Here we come to the second strand of the debate, namely how to teach grammar. Education specialists have pointed out that teaching grammatical terminology has no benefits at all. They say that it won’t help children to write better or read better. This may well be true, but much more research is needed to establish this. But even if turns out that grammar teaching isn’t directly beneficial, that doesn’t mean that we should ditch it. We teach history or literature, because these subject have an intrinsic value, and the same is true for grammar. When the critics talk about grammar teaching you find that there is often an unstated assumption, namely that when teachers teach grammar they must be teaching the ‘naming of the parts’ and no more than that. For older generations this was often what grammar teaching was like. But grammar pedagogy is much more than just teaching terminology, and has moved on from the way it was taught in the 1950s. Grammar terminology can now be taught using online resources which get children to learn about grammar in a playful and engaging way, using technology that is also used in games (see Englicious). Of course we do still need to teach some terminology, because it’s useful to have a metalanguage to talk about a subject, in the same way that it is useful to know what a metaphor is when you talk about literature, or what a monarchy is when you study history. There’s nothing to stop teachers from teaching grammar in a more contextualized way by using literary texts such as poems, plays and songs. As we have found at UCL in the CPD courses we offer, when teachers are offered the right kind of support to teach grammar they begin to enjoy it and see the benefits.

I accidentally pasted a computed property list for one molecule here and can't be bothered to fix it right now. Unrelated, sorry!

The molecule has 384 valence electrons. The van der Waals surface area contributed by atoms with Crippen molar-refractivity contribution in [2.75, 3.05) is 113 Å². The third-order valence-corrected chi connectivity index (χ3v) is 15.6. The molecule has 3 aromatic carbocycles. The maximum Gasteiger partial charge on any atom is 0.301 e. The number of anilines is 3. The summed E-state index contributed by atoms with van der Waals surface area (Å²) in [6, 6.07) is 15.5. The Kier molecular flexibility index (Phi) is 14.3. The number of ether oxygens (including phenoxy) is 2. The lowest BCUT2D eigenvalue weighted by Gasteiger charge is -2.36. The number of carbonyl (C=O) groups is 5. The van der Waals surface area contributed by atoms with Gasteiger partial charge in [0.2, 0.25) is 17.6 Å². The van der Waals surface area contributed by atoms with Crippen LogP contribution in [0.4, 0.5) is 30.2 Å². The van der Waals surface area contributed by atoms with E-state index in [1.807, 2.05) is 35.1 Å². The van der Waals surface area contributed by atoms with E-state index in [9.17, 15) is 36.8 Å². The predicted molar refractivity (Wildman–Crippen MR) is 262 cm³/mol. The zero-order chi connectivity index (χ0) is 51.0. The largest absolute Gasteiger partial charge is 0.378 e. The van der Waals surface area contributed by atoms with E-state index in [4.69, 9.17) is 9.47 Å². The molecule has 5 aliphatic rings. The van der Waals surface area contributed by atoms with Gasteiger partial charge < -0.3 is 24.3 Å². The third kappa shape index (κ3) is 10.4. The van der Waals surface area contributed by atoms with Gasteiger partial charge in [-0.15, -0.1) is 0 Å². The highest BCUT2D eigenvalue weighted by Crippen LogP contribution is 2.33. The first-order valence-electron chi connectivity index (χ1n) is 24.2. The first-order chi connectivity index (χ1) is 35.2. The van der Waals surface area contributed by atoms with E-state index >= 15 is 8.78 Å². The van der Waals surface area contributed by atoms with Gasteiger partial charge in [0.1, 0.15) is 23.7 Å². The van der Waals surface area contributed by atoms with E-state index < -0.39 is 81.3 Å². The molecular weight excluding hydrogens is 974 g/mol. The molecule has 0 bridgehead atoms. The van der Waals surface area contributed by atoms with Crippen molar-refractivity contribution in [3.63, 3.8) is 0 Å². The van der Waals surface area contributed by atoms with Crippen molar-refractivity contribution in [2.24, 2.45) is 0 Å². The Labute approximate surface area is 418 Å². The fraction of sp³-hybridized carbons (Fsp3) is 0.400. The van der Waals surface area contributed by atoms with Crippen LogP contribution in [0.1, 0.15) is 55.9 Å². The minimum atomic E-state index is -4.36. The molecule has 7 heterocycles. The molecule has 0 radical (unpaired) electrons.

What about the tests? It is true that these are problematic in various ways. People’s views of the tests are coloured by the fact that they were brought in by Michael Gove, who was disliked by many teachers. It was Gove who insisted that the subjunctive be taught in schools, despite linguists advising him not to include it in the curriculum. Admittedly, the tests are somewhat unimaginative when children are asked to identify word classes or underline subordinate clauses, not least because it leads to teaching to the test, and the results of the tests affect how teachers and their schools are judged. So the tests need reform both in the way they are set, and in the way they are used.
Should we scrap the tests altogether, as some people have suggested? To my mind that would not be the right thing to do, because it would probably mean the end of grammar teaching in schools, and for the reasons given above that would be a shame.
1. As I have mentioned in different places on this blog, I should make clear that over the past few years I have advised the DfE on the SPaG tests by being a member of a Test Review Group. In this group a large number of experts, which includes teachers and literacy advisors, scrutinize the questions that will appear on the tests to ensure that they are clear and fair. The tests are looked at by other experts too, such as test specialists, statisticians, inclusion experts, and so on. There are several phases that draft tests go through over a two year period, before they are used in schools.
2. Huw Bell (2016) ‘Teacher knowledge and beliefs about grammar: a case study of an English primary school’, English in Education 50.2, 148-163.
3. Kimberley Safford (2016) ‘Teaching grammar and testing grammar in the English primary school: the impact on teachers and their teaching of the grammar element of the statutory test in Spelling, Punctuation and Grammar (SPaG)’. Changing English, 23.1, 3-21.
See also: How Bell and Steph Ainsworth (2017) ‘Grammar’s best kept secrets: what every primary teacher should know’, NATE Teaching English, Primary Matters.